When I first got into radical politics in the late 1990s, the case of Mumia Abu-Jamal was one of the first issues that I learned about. At the time, it was not uncommon to see people tabling with information about his case calling for a new trial at political events. In fact, Mumia’s case became the subject of an early Media Mouse project back in 2000–a pamphlet that used Mumia’s case as an introduction to talking about racial disparities in incarceration and the use of the death penalty.
Since the late 1990s and early 2000s, attention on Mumia Abu-Jamal’s case seems to have waned–due perhaps to the rise of the Bush administration and the “War on Terror.” However, journalist J. Patrick O’Connor’s new book The Framing of Mumia Abu-Jamal provides an important reminder of why this case has gained so much attention over the years. O’Connor’s book provides a thorough account of Mumia Abu-Jamal’s case, arguing that the Philadelphia Police Department and the District Attorney’s Office framed Abu-Jamal for the killing of police officer Daniel Faulkner.
O’Connor provides a detailed and insightful primer into the case of one of the United States’ most famous death row prisoners. O’Connor’s book essentially tells the complete history of the case, examining court hearings, evidence, and the strategies used by the state. Beginning with the events of December 9, 1981 when Officer Faulkner was killed, O’Connor looks all facets of the case. He explores how the judge in the case–Judge Sabo–was biased against Mumia Abu-Jamal from the start and how the Philadelphia Police Department and the District Attorney used that to their advantage. O’Connor discusses how problems with Abu-Jamal’s rushed trial and ineffective counsel–the prosecutor telling the jury that their decision could be reversed in a series of likely appeals, preemptory challenges that excluded black jurors, and bias on the part of Judge Sabo–have led to the likelihood of Mumia Abu-Jamal getting a new trial in upcoming years.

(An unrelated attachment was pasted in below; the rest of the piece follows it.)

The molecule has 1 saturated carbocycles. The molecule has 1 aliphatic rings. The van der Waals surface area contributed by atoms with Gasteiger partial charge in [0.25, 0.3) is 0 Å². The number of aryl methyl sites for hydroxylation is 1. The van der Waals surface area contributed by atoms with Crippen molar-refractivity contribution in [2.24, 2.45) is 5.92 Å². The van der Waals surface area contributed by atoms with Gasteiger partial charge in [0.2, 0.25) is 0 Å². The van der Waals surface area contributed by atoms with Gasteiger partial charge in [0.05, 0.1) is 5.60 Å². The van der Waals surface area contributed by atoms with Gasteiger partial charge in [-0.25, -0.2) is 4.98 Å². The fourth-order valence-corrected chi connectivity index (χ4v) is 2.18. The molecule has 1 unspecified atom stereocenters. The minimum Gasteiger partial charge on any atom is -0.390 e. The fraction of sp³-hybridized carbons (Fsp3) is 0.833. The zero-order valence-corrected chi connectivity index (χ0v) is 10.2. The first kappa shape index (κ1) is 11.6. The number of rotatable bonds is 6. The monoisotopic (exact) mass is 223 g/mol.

Aside from the bias in the case, Abu-Jamal’s conviction happened with next to no forensic evidence. The police failed to conduct routine tests generally used in murder investigations. Similarly, testimony about the way in which the bullet that shot Abu-Jamal entered his body suggest that the prosecution’s version of events–that Officer Faulkner got off one shot and hit Abu-Jamal as he was falling to the ground–was not true. At the same time, witness testimony and Mumia Abu-Jamal’s “confession” were not credible, with evidence emerging in recent years–along with clues during his 1982 trial–suggesting that the prosecutors and/or the Philadelphia Police Department solicited perjured statements and testimony from two supposed eyewitnesses (one was a prostitute and the other was a convicted felon). Some of these flaws could have been highlighted in the Abu-Jamal’s trial, but O’Connor clearly demonstrates that Abu-Jamal’s counsel was ineffective and poorly prepared to handle the case.
O’Connor also provides contextual information that makes Mumia Abu-Jamal’s framing seem more likely. He talks about the rampant corruption in the Philadelphia Police Department, Abu-Jamal’s work as a journalist defending the disenfranchised and questioning the actions of the police, and his work with the Black Panther Party as a teenager. O’Connor argues that Mumia Abu-Jamal’s sympathetic reporting on the revolutionary group MOVE and its series of confrontations with the police and the City of Philadelphia made him a “marked man.” He says that the framing was set in motion by a corruption Philadelphia Police Inspector named Alfonzo Giordano who was aware of Mumia Abu-Jamal’s political sympathies. It was Giordano who arranged for prostitute Cynthia White to testify. White provided key evidence, yet it seems likely that her testimony was false.
The Framing of Mumia Abu-Jamal is a relatively quick read that is simultaneously gripping and enraging. It draws the read into particularly egregious example of how the justice system in the United States operates while at the same time serves as a reminder that institutional racism is an all too real component of the justice system. It’s hard to imagine that anyone could read this book without coming to the conclusion that Mumia Abu-Jamal deserves a new trial at the least–and possibly to be freed.
J. Patrick O’Connor, The Framing of Mumia Abu-Jamal, (Lawrence Hill Books, 2008).